A great little album from Roy Ayers – a very funky record that's almost all instrumental all the way through! The sound is a bit in the vein of Roy's Live At Montreux set – but funkier overall, thanks to some very heavy rhythms on the bottom – and an approach to the tunes that's short, tight, and very much on the money! In addition to Roy's great vibes, the set also features Harry Whitaker on electric piano, Jimmy Owens and Cecil Bridgewater on trumpets, Garnett Brown on trombone, and Dennis Davis on drums and percussion – all very hip players who really help Roy find the mix of jazz and funk he was going for at the time. Dee Dee Bridgewater sings a bit of vocals on the record, joining Roy on the sublime spiritual track "Love From The Sun" – but most other tracks on the album have a more instrumental approach. The record includes a great remake of Leroy Hutson's track "Giving Love", sung more famously by Voices of East Harlem, and it's also got a nice funky cover of the hit "Brother Louie" – plus the tracks "The Morning After", "Des Nude Soul", "Virgo Red", "Love From The Sun", and "I Am Your Mind". (Original pressing. Cover has a cutout notch and a name in marker on the back.) © 1996-2016, Dusty Groove, Inc.
We realize that there are many different interpretations of the standard grades used for pre-owned vinyl record albums & CD, so we thought we'd offer you the ones that we are working with, so you have an idea what we mean when we give the grade for a non-new item on our pages.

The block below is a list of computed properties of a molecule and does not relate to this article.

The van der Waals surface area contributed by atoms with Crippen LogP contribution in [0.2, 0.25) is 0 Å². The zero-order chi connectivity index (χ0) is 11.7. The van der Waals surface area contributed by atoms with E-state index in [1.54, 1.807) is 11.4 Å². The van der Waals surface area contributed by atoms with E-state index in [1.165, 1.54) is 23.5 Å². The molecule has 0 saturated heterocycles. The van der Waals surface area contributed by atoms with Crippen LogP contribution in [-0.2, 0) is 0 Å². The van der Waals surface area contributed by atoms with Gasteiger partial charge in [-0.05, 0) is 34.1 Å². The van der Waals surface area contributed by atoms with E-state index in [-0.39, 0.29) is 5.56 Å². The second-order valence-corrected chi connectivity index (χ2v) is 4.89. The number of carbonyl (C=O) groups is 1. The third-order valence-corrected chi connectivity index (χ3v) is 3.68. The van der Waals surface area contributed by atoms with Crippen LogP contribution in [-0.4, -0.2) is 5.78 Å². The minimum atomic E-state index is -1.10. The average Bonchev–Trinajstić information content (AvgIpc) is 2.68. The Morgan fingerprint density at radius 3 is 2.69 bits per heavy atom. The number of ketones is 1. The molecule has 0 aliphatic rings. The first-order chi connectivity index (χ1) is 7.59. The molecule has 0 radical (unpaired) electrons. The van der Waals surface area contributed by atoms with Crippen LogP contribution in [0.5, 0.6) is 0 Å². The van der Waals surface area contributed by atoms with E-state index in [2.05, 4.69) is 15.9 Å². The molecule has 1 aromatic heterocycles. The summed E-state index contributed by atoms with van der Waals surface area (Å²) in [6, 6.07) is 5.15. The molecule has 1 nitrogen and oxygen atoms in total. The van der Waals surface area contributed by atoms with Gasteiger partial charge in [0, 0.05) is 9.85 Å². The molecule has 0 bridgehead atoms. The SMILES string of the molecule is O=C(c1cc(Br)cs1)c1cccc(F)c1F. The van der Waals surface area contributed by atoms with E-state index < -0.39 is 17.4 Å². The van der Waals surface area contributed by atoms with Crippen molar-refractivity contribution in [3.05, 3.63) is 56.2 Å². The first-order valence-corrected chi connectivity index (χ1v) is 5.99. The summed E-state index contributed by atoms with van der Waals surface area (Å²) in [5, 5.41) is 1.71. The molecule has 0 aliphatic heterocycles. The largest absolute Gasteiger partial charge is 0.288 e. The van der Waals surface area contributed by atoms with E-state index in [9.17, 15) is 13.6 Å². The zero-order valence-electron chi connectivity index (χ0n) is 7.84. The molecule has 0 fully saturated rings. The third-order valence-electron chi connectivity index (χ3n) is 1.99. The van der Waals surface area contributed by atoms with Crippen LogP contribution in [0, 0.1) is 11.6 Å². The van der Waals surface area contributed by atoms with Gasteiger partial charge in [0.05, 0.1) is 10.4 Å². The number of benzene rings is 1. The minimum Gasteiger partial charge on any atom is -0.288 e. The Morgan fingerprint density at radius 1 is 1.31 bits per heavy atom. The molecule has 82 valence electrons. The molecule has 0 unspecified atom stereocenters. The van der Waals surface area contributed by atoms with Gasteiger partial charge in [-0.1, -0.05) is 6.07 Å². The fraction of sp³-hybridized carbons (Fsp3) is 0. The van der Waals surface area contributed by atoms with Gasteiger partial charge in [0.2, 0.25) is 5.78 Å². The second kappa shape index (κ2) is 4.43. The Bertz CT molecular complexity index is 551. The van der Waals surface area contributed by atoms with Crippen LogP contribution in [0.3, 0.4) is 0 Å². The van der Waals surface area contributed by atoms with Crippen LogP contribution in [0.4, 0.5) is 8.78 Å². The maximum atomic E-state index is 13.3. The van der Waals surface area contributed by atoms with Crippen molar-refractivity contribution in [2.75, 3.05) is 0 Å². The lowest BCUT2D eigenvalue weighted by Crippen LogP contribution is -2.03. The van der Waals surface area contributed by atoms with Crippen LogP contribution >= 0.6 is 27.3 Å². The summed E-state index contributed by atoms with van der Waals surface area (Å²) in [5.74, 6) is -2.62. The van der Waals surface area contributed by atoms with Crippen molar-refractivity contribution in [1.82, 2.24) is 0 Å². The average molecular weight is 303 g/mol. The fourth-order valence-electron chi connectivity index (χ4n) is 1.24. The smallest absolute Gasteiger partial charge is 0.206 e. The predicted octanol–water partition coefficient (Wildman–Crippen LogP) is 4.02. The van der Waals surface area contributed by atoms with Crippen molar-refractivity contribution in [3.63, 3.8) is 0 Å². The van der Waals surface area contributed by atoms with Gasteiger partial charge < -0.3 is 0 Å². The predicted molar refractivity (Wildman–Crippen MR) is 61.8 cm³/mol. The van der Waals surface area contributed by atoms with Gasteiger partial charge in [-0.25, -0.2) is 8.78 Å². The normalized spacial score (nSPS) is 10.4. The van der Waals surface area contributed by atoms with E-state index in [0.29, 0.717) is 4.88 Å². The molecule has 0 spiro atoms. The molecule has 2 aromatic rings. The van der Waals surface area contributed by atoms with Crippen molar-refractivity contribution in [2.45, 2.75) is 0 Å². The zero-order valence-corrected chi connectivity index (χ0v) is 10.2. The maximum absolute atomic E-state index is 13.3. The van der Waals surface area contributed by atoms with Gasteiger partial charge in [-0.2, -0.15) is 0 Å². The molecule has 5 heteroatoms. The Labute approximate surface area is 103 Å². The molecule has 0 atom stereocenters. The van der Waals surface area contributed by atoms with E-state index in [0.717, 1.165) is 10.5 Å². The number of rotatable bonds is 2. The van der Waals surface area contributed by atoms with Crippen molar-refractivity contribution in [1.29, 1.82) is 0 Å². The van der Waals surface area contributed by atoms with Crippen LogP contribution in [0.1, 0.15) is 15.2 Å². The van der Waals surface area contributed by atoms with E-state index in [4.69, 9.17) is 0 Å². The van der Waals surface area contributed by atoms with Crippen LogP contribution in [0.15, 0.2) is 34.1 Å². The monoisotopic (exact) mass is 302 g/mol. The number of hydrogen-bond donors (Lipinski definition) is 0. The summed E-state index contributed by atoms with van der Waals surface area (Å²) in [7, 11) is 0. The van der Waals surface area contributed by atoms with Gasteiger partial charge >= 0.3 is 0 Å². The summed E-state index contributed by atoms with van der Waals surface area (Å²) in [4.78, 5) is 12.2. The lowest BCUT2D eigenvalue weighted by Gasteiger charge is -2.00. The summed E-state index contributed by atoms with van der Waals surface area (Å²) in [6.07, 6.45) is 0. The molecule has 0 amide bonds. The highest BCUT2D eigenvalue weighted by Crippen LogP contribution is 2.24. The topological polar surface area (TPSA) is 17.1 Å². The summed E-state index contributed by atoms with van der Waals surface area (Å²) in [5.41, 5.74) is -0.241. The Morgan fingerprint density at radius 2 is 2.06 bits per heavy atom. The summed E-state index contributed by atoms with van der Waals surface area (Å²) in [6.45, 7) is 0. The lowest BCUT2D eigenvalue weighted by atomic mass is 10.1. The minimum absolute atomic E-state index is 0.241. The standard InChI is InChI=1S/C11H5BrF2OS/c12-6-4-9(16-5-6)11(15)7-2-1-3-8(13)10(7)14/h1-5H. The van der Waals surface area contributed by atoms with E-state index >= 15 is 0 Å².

Below are stated conditions for a used vinyl records at Dusty Groove. Grading for the cover should be assumed to be near (within a "+" or "-") the grading for the vinyl. If there is significant divergence from the condition of the vinyl, or specific flaws, these will be noted in the comments section of the item. However, please be aware that since the emphasis of this site is towards the music listener, our main concern is with the vinyl of any used item we sell. Additionally, please note that all of our records are graded visually; considering the volume of used vinyl we handle, it is impossible for us to listen to each record. If we spot any significant flaws, we make every attempt to listen through them and note how they play.
The following grading conditions apply to the vinyl component of an album or single:
If something is noteworthy, we try to note it in the comments — especially if it is an oddity that is the only wrong thing about the record. This might include, but isn't limited to, warped records, tracks that skip, cover damage or wear as noted above, or strictly cosmetic flaws.